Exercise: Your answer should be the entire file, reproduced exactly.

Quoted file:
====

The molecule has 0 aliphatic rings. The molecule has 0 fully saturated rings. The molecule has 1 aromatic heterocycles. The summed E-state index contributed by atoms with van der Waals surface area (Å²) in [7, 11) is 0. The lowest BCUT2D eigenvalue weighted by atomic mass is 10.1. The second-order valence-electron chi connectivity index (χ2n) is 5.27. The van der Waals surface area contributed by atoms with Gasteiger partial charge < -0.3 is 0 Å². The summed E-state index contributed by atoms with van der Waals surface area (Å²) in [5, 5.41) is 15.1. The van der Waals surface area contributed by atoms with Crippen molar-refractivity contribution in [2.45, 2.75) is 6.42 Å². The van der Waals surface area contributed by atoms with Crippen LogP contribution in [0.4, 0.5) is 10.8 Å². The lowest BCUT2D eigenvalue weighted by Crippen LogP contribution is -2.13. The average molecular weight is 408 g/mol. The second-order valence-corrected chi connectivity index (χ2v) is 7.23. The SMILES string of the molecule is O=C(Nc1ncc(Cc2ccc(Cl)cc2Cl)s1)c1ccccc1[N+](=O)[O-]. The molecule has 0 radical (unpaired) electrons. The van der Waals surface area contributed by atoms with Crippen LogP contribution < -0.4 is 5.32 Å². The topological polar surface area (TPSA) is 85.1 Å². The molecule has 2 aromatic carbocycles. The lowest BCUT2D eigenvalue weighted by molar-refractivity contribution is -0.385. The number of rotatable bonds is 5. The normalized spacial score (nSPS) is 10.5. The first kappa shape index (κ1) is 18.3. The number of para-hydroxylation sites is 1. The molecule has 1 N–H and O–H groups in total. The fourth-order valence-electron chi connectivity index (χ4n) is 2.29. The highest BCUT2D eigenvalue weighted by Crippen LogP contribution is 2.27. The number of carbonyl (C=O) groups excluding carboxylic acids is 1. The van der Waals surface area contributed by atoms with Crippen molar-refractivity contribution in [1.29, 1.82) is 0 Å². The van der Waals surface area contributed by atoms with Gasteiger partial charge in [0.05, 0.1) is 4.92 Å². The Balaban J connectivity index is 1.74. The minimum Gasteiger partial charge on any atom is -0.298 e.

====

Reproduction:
The molecule has 0 aliphatic rings. The molecule has 0 fully saturated rings. The molecule has 1 aromatic heterocycles. The summed E-state index contributed by atoms with van der Waals surface area (Å²) in [7, 11) is 0. The lowest BCUT2D eigenvalue weighted by atomic mass is 10.1. The second-order valence-electron chi connectivity index (χ2n) is 5.27. The van der Waals surface area contributed by atoms with Gasteiger partial charge < -0.3 is 0 Å². The summed E-state index contributed by atoms with van der Waals surface area (Å²) in [5, 5.41) is 15.1. The van der Waals surface area contributed by atoms with Crippen molar-refractivity contribution in [2.45, 2.75) is 6.42 Å². The van der Waals surface area contributed by atoms with Crippen LogP contribution in [0.4, 0.5) is 10.8 Å². The lowest BCUT2D eigenvalue weighted by Crippen LogP contribution is -2.13. The average molecular weight is 408 g/mol. The second-order valence-corrected chi connectivity index (χ2v) is 7.23. The SMILES string of the molecule is O=C(Nc1ncc(Cc2ccc(Cl)cc2Cl)s1)c1ccccc1[N+](=O)[O-]. The molecule has 0 radical (unpaired) electrons. The van der Waals surface area contributed by atoms with Crippen LogP contribution < -0.4 is 5.32 Å². The topological polar surface area (TPSA) is 85.1 Å². The molecule has 2 aromatic carbocycles. The lowest BCUT2D eigenvalue weighted by molar-refractivity contribution is -0.385. The number of rotatable bonds is 5. The normalized spacial score (nSPS) is 10.5. The first kappa shape index (κ1) is 18.3. The number of para-hydroxylation sites is 1. The molecule has 1 N–H and O–H groups in total. The fourth-order valence-electron chi connectivity index (χ4n) is 2.29. The highest BCUT2D eigenvalue weighted by Crippen LogP contribution is 2.27. The number of carbonyl (C=O) groups excluding carboxylic acids is 1. The van der Waals surface area contributed by atoms with Crippen molar-refractivity contribution in [1.29, 1.82) is 0 Å². The van der Waals surface area contributed by atoms with Gasteiger partial charge in [0.05, 0.1) is 4.92 Å². The Balaban J connectivity index is 1.74. The minimum Gasteiger partial charge on any atom is -0.298 e.